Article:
First performance and critical reaction[edit]

With his publication of the Sketch of a New Aesthetic of Music[8] in 1907 Busoni had become identified as one of the leaders of the musical avant-garde. With this, of course, came both new friends and opponents, many with rather strong feelings and opinions. "Every new composition would be avidly awaited, on the one hand by the blood-lusty opponents of the new, on the other by those eager to show themselves up-to-date."[9] Nevertheless, Busoni plunged ahead with a performance of all six pieces on 12 March 1909 at the Beethovensaal in Berlin.[9]

"Turandots Frauengemach" was well received, and to this day remains the most popular of the six.[10] Otherwise, the critics reactions were generally negative, and sometimes downright hostile. August Spamuth's review in Signale für die musikalische Welt is representative:

[Busoni] conducts, composes, agitates etc. He is one of those restless spirits who are never satisfied with what has been achieved, who can never call a halt.... He is something of a born opposer of the Establishment and when that for which he strives with all his power, a new aesthetic of music, is established and recognized, Busoni will become its irreconcilable opponent....

Busoni's six elegies were a veritable source of dismay, with the exception of the fourth, which bears the title "Turandots Frauengemach." He who knew something of Busoni's strivings for a new harmonic system and of his belief that he has already achieved new tonalities through curiously built scales, could certainly perceive a structural logic and an aesthetically ordered system of sound deployment in these pieces; but novelty seekers will have found as little "music" here as the normal, naïve listener ... No, no and no again, these were not the inspirations of a man ahead of his time, these were simply calculations.... What a weird creature, for instance, is the "waltz" entitled "Die Nächtlichen." I trust they aren't "All-Nächtlichen."[11]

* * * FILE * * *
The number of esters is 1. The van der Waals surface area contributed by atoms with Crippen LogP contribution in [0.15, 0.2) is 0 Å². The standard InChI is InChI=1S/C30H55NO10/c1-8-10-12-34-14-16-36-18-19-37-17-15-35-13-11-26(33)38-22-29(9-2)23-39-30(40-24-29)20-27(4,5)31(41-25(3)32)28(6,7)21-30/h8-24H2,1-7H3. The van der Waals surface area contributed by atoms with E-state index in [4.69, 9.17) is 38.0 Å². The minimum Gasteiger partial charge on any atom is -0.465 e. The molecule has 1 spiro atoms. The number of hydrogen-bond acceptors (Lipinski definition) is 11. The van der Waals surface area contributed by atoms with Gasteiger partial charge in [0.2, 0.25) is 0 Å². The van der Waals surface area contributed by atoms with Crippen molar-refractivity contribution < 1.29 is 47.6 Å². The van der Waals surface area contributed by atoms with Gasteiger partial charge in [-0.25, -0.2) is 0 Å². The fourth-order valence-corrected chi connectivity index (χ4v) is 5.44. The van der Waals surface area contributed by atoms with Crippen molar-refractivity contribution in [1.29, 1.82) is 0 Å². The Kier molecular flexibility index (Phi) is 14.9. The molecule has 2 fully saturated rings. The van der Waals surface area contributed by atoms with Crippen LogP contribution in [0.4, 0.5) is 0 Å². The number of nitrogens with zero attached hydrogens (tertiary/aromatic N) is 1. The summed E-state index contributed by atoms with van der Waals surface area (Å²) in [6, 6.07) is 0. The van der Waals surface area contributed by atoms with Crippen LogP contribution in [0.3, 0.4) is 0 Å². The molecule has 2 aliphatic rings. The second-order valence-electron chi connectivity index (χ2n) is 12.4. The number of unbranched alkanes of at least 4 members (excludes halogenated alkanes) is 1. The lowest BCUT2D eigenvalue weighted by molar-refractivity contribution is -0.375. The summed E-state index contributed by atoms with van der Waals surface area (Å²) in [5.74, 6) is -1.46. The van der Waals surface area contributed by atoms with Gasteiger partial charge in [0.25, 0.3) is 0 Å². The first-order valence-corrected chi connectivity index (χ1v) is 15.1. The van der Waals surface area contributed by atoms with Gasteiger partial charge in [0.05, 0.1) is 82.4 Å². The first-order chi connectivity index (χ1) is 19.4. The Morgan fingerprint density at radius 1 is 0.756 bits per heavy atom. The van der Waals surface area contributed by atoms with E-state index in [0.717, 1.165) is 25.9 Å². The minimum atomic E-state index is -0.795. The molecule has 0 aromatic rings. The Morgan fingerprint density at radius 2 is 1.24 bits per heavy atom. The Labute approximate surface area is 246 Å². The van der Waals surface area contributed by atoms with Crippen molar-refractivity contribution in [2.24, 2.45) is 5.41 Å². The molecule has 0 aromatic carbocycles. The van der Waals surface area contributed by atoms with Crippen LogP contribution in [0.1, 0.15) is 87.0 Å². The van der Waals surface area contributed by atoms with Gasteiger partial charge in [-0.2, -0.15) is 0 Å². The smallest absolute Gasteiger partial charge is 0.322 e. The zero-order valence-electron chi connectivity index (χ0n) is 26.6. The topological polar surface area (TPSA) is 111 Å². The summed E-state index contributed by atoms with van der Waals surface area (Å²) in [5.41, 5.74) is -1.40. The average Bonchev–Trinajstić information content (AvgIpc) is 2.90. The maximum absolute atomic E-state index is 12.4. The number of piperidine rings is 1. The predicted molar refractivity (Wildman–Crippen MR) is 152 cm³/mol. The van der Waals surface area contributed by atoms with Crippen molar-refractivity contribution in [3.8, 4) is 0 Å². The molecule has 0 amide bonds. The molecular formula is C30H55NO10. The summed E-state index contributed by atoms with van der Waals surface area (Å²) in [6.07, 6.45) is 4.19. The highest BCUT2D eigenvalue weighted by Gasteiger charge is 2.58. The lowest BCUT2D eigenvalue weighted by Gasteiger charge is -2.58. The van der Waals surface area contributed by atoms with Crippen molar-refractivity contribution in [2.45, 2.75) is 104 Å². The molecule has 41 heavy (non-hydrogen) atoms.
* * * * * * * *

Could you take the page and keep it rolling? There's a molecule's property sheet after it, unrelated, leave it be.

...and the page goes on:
Later, after more public performances, Busoni was well aware of the negative public reaction, but still clearly believed he had chosen the correct path. In a letter to Egon Petri he wrote, "Thank you for your kind words about the Elegies. On several occasions I have now found that they appear infinitely simpler to the reader than to the listener. In these pieces I am particularly proud of the form and clarity. For instance, the structure and proportions of the "Erscheinung" seem exemplary."[12]

Manuscript and publication details[edit]

1) Busoni Archive No. 237 (some as sketches)
Title: "Nach der Wendung" 5 neue Clavierstücke von Ferruccio Busoni
Date: 15. "September 1907 bis 20. November"
Note: Die Nächtlichen is included as a sketch, although it was not included in the count of 5, and remained unnamed.
2) Busoni Archive No. 238
Title page: 6 Elegien 1907-1908
Section titles and dedications:
1) Nach der Wendung. Recueillement. Dedication: Gottfried Galston
2) All' Italia! in modo napolitana. Dedication: Egon Petri
3) "Meine Seele bangt und hofft zu Dir".Choralvorspiel. Dedication: Gregor Beklemischeff
4) Turandot's Frauengemach. Intermezzo. Dedication: Michael von Zadora
5) Die Nächtlichen. Walzer. Dedication: O'Neill Philipps
6) Erscheinung. (Notturno.) Dedication: Leo Kestenberg